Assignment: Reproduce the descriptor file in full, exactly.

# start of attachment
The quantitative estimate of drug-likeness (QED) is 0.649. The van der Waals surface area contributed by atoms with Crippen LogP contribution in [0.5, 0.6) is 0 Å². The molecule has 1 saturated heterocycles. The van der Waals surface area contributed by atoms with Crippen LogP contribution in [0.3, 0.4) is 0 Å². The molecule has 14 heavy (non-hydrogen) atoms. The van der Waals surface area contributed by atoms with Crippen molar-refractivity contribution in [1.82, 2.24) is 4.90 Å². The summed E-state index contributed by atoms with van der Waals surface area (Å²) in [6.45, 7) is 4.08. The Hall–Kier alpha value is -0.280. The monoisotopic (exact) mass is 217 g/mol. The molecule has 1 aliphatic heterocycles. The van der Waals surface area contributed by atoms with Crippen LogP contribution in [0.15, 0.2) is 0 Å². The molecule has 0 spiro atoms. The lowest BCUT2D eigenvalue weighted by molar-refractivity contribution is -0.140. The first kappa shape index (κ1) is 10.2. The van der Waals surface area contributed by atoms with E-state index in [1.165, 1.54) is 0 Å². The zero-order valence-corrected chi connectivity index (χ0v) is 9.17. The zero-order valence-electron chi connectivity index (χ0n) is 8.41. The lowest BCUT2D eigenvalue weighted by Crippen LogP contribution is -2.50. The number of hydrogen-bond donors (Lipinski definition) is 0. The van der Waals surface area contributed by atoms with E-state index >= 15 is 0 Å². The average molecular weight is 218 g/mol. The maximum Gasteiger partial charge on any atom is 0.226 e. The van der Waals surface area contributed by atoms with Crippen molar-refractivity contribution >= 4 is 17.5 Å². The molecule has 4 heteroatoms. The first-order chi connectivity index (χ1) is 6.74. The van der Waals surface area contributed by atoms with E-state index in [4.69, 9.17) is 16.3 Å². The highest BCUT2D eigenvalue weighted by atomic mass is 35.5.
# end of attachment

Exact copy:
The quantitative estimate of drug-likeness (QED) is 0.649. The van der Waals surface area contributed by atoms with Crippen LogP contribution in [0.5, 0.6) is 0 Å². The molecule has 1 saturated heterocycles. The van der Waals surface area contributed by atoms with Crippen LogP contribution in [0.3, 0.4) is 0 Å². The molecule has 14 heavy (non-hydrogen) atoms. The van der Waals surface area contributed by atoms with Crippen molar-refractivity contribution in [1.82, 2.24) is 4.90 Å². The summed E-state index contributed by atoms with van der Waals surface area (Å²) in [6.45, 7) is 4.08. The Hall–Kier alpha value is -0.280. The monoisotopic (exact) mass is 217 g/mol. The molecule has 1 aliphatic heterocycles. The van der Waals surface area contributed by atoms with Crippen LogP contribution in [0.15, 0.2) is 0 Å². The molecule has 0 spiro atoms. The lowest BCUT2D eigenvalue weighted by molar-refractivity contribution is -0.140. The first kappa shape index (κ1) is 10.2. The van der Waals surface area contributed by atoms with E-state index in [1.165, 1.54) is 0 Å². The zero-order valence-corrected chi connectivity index (χ0v) is 9.17. The zero-order valence-electron chi connectivity index (χ0n) is 8.41. The lowest BCUT2D eigenvalue weighted by Crippen LogP contribution is -2.50. The number of hydrogen-bond donors (Lipinski definition) is 0. The van der Waals surface area contributed by atoms with E-state index >= 15 is 0 Å². The average molecular weight is 218 g/mol. The maximum Gasteiger partial charge on any atom is 0.226 e. The van der Waals surface area contributed by atoms with Crippen molar-refractivity contribution >= 4 is 17.5 Å². The molecule has 4 heteroatoms. The first-order chi connectivity index (χ1) is 6.74. The van der Waals surface area contributed by atoms with E-state index in [4.69, 9.17) is 16.3 Å². The highest BCUT2D eigenvalue weighted by atomic mass is 35.5.